Physical Health and Motor Development
The emphasis in this domain is on physical health and motor development as an integral part of children’s overall well-being.
The healthy development of young children is directly related to practicing healthy behaviors, strengthening large and small muscles, and developing strength and coordination. As their gross and fine motor skills develop, children experience new opportunities to explore and investigate the world around them. Conversely, physical health problems can impede a child’s development and are associated with poor child outcomes. As such, physical development is critical for development and learning in all other domains. The components within this domain address health and safety practices, gross motor development, and fine motor development.
Children with physical disabilities may demonstrate alternate ways of meeting gross and fine motor goals; for example, by pedaling an adaptive tricycle, navigating a wheelchair, or feeding themselves with a specialized spoon. Children with cognitive disabilities also meet these same goals in a different way, often at a different pace, with a different degree of accomplishment, and in a different order than typically developing children. When observing how children demonstrate what they know and can do, teachers must consider appropriate adaptations and modifications, as necessary. Principles of universal design for learning (UDL) offer the least restrictive and most inclusive approach to developing environments and curricula that best support the physical health and motor development of all children.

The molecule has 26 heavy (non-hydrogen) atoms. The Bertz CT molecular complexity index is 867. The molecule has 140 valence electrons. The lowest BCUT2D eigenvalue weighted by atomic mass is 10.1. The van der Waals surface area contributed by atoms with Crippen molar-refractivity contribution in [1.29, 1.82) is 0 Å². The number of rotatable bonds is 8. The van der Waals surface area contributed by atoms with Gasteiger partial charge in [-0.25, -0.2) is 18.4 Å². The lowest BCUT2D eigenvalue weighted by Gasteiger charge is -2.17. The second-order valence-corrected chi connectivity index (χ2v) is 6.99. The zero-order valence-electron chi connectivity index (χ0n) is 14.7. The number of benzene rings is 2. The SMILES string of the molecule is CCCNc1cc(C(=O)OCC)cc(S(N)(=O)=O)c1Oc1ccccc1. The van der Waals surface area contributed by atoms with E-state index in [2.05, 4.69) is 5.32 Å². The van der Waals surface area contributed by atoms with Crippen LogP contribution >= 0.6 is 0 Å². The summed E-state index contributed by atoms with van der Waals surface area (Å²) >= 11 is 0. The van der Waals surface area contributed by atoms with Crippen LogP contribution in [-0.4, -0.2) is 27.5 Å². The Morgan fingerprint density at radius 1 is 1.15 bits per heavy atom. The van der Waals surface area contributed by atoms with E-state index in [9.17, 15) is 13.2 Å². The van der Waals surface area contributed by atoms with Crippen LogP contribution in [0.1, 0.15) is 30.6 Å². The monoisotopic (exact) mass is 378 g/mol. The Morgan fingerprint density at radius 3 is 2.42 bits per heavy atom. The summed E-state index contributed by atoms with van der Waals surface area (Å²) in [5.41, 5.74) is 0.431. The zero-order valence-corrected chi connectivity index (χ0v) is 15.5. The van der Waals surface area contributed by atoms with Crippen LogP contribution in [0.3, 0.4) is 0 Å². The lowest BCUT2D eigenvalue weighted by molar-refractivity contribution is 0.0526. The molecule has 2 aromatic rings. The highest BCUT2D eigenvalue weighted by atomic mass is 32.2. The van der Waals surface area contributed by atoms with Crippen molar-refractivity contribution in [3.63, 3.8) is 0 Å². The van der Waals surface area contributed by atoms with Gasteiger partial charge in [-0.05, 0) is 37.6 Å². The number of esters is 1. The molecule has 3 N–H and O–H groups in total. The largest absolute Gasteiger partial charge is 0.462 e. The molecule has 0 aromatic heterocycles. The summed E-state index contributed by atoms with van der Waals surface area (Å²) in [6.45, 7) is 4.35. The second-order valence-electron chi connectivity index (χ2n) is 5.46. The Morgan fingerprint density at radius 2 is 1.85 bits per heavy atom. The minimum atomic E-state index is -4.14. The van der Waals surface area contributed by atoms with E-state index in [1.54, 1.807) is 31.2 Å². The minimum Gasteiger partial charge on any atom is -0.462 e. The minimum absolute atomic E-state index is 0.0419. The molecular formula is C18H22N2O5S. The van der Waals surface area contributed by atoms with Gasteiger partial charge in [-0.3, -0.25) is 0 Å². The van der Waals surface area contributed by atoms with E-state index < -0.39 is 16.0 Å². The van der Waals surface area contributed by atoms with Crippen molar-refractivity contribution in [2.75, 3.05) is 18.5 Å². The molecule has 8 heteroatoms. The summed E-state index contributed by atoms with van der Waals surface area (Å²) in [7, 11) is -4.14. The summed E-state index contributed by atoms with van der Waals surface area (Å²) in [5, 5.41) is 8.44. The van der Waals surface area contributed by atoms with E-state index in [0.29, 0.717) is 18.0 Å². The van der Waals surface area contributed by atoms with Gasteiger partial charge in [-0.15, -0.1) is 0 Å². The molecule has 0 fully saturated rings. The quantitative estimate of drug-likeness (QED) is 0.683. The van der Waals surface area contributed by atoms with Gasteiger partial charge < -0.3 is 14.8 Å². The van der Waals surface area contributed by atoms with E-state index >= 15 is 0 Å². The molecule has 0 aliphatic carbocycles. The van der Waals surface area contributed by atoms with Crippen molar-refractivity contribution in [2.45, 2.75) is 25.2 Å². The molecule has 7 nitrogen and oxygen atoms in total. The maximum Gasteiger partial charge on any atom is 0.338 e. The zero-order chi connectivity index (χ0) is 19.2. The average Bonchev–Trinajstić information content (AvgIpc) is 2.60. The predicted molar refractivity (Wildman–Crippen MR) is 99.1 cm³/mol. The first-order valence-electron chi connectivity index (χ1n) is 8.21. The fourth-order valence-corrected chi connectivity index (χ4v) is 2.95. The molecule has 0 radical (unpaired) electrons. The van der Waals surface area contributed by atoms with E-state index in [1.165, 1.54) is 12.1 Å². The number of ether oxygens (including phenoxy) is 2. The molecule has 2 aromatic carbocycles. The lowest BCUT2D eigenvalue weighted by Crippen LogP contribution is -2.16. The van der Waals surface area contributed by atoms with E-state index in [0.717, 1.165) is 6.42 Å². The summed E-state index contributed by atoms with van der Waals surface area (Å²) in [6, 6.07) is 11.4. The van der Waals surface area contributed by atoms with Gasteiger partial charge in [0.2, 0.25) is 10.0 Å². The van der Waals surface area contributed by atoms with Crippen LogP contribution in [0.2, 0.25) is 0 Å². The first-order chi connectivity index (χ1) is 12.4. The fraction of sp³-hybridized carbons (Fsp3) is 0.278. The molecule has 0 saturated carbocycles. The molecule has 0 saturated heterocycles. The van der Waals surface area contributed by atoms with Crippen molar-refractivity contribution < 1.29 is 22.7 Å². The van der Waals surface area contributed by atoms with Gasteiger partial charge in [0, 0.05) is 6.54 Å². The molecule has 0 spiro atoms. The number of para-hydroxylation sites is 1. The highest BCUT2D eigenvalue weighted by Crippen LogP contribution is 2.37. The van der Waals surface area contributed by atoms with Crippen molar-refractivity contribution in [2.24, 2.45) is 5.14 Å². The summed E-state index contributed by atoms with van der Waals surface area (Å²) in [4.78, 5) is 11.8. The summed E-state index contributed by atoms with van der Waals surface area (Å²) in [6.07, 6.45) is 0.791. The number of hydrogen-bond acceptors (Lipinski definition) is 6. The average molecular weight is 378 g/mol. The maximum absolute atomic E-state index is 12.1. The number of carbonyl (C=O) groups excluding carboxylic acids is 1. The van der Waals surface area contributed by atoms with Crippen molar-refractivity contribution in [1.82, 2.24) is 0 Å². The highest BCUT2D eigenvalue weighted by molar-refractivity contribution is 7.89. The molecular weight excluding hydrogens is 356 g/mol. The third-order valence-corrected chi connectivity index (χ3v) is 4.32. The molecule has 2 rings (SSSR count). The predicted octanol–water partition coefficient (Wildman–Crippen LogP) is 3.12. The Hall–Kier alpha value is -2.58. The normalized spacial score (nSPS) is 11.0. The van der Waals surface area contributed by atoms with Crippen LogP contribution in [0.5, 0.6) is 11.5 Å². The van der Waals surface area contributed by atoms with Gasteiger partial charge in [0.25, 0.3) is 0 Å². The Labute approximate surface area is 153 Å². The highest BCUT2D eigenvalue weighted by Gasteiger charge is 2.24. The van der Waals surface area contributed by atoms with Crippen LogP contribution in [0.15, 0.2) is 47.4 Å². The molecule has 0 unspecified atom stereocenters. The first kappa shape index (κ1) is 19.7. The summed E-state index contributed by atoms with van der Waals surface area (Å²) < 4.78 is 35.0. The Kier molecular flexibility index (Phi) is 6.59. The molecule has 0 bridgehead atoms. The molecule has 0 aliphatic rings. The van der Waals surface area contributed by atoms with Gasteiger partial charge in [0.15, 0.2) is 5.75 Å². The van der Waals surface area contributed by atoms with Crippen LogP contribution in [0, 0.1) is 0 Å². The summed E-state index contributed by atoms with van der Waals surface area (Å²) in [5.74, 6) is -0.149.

While this domain represents general expectations for physical health and motor development, each child will reach the individual learning goals at his or her own pace and in his or her own way.